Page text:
In Blog

June was dominated by talk of more innovation just about everywhere around the Pacific: from ever smarter cities to wonderful possibilities for the AI/big data innovation nexus.

It was a big month for reporting on telco transformation too, as shown by Spark in New Zealand and Telstra in Australia. Big lessons are emerging for the industry from these efforts.

They are not the only trends, nor the only lessons. When it comes to smart cities, by various measures, the Pacific region is showing enormous strength. The ICF Intelligent Community of the Year Award went to Taoyuan in Taiwan. Meanwhile, the annual index of Innovation Cities saw Tokyo achieve the top spot, the first time for an Asian city. The index saw Pacific cities now dominate five of the top 10 rankings. 

Undeniably, a recurring theme in June was that today’s smart cities will get smarter still by better use of ICT networks to support them. Some think city planning is due for a massive upgrade and smart cities will have their own “digital twins” in the future. ICF co-founder Lou Zacharilla also shared his thoughts on the opportunities of rural communities for telcos on the PTC Blog.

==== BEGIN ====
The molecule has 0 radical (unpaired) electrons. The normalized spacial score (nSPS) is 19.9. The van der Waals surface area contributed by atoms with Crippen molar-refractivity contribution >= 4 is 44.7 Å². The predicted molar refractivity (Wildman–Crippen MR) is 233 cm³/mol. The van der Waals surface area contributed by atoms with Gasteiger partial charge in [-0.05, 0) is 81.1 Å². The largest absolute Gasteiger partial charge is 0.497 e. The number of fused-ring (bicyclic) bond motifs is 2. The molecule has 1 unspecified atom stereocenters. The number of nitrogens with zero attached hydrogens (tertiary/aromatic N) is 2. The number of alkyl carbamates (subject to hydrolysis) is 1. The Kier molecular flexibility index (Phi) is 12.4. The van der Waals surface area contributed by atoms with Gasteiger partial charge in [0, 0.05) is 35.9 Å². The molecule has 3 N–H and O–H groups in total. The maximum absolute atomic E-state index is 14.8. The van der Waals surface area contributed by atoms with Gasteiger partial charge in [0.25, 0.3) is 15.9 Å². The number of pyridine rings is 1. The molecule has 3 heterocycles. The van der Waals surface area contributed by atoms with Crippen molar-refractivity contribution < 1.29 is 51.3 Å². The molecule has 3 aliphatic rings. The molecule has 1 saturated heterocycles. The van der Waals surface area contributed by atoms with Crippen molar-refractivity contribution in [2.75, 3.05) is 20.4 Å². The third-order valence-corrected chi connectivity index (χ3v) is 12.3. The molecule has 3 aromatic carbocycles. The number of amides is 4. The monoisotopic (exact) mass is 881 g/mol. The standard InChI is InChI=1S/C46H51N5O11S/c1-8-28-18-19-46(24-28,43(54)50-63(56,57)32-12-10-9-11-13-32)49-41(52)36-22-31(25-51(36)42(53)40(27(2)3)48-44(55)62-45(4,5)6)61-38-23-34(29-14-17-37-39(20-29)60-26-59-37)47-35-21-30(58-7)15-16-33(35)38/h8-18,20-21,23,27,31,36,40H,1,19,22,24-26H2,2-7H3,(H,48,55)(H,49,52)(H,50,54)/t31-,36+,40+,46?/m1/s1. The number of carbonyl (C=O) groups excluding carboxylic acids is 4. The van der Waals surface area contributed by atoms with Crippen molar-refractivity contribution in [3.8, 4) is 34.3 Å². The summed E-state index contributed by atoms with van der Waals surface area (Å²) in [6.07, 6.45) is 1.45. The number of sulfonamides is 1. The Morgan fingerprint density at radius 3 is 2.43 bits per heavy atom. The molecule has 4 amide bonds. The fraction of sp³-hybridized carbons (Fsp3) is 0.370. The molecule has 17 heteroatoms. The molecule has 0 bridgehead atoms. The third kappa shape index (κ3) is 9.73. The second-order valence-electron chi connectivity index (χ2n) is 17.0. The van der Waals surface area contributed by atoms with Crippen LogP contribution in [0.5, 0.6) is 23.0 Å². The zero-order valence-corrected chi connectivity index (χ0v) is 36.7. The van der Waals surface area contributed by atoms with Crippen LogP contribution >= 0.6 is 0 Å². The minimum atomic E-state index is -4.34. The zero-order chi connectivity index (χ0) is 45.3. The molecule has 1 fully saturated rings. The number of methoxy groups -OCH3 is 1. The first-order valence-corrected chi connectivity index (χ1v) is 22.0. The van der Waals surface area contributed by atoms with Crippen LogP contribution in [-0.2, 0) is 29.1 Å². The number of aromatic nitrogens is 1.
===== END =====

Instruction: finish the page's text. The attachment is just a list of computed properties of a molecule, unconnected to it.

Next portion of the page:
Meanwhile, we seem to be on the cusp of big societal transformations involving AI and big data. With the right direction, these technologies could have global impact on poverty mapping and food security for millions. Agencies point to the possibilities of big data applications for Asia-Pacific’s farmers. Better tools and resources could also help another huge and frequently excluded population: the women workers who dominate smallholder fishing across the planet. We pondered on how to drive all this potential: what is the best ecosystem, what are the appropriate incentives, and what does success look like? Some proposed a “Commons approach as the best way forward.

Another critical piece of the picture may be IoT, prospectively a near USD 1 trillion global marketplace next year. Competing IoT technologies promise much in the Asia-Pacific. But there may be a bigger picture still: the tracking of climate change refugees and their migrations could become a major tech wave. Meanwhile, some predict satellites could team with drones to monitor fishing grounds, check border controls, and monitor transportation routes. It may be another emerging feature of a new world.

We saw high-tech hubs calling for more new ideas and accessible tech being rightly recognized. Innovation, the lifeblood of our industry, is clearly in the ascendant. Some experts say it should be firmly on the leadership agenda.

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